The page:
To listen to RTÉ.ie's radio and podcast services, you will need to disable any ad blocking extensions or whitelist this site.
When ESB workers erected the first pole of the rural electrification scheme in north County Dublin on November 5th, 1946, it marked the beginning of an undertaking that would profoundly change the nation.
It was the State’s most significant infrastructural challenge since gaining independence from Britain in 1922.
One million poles were driven into the ground over three decades and thousands of miles of cable was strung along highways and byways until finally, in 1977, outposts like the Black Valley in Kerry linked up with the National Grid.
Yet electricity met with some resistance from an older generation who were convinced they'd be burnt to death in their beds.
Pitted against this fear were women working in the home who understood that electricity eliminated the daily grind of washing clothes in tubs, cooking and baking on open fires.
Ireland was driven by another power through those decades too and E.S.B officials relied on parish priests to persuade farmers to allow poles to be fixed on their land.
With the power of the pulpit behind them their word was more often than not final.
But stories around the rural electrification scheme were not so black and white. The one million poles didn’t grow on trees… or at least not in Ireland. Many were soured from Finland. This brought a new cultural experience - like the installation of a sauna by a Finnish company in a Dublin home following complaints of naked bodies in an E.S.B official’s back garden.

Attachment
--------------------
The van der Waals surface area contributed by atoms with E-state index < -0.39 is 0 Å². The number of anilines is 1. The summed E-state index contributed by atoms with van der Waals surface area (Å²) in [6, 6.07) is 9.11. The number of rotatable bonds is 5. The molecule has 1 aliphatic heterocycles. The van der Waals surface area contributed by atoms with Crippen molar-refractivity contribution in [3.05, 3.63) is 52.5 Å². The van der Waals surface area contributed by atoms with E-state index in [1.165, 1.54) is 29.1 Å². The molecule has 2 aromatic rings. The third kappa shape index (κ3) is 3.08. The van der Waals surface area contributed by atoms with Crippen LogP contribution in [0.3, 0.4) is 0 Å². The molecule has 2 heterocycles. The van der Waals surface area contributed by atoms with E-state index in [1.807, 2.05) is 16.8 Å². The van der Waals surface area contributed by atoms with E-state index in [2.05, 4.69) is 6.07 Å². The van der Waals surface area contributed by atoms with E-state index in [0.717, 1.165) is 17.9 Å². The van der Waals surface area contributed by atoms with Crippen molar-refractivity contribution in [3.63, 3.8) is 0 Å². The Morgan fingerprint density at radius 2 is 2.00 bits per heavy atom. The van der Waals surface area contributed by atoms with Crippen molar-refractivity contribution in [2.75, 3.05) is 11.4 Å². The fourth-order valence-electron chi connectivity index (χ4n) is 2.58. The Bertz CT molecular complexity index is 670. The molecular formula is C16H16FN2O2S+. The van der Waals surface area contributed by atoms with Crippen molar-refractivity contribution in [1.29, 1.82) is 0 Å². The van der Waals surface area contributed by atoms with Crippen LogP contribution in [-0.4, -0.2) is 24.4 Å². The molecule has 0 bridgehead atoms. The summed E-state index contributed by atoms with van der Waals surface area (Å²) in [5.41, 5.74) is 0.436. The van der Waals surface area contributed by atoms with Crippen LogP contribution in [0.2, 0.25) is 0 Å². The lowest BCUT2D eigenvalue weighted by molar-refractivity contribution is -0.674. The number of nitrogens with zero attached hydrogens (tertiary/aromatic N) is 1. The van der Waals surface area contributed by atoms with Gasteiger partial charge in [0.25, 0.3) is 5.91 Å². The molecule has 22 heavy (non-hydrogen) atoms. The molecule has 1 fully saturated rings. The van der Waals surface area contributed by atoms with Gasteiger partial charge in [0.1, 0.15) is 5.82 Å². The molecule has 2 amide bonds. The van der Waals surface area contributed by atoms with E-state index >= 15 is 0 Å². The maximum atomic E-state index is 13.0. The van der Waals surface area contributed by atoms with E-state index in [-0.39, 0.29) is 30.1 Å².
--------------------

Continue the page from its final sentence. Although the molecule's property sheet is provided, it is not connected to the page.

And to get poles to the four corners of the country you first had to get them ashore and small fishing ports had to accommodate large ships along the west and north west coast.
The stories of ship’s captains showing remarkable ingenuity to dock the poles in high seas are still celebrated.
Within the story of Ireland’s Rural Electrification there are tales of fear and hope, love and loss as the nation illuminated.
Then There Was Light flicks the switch on these first hand accounts and the making of modern Ireland; stories from a time when a quiet revolution banished the darkness from the land and replaced it with brightness and hope.
Narrated and produced by Joe Kearney with Robert Mulhern
Made with the support of E.S.B
First Broadcast Saturday 5th November 2016 at 2pm. Repeated Sunday 6th November 2016 at 7pm.
This documentary was a co-project of the book, Then There Was Light - available from all bookstores or for online purchase here
Phil Lynch's latest poetry collection from Salmon Poetry is available here
Danny Sullivan's CD 'Buail do phuc is Liuigh' available here
An Irish radio documentary from RTÉ Radio 1, Ireland - Documentary on One - the home of Irish radio documentaries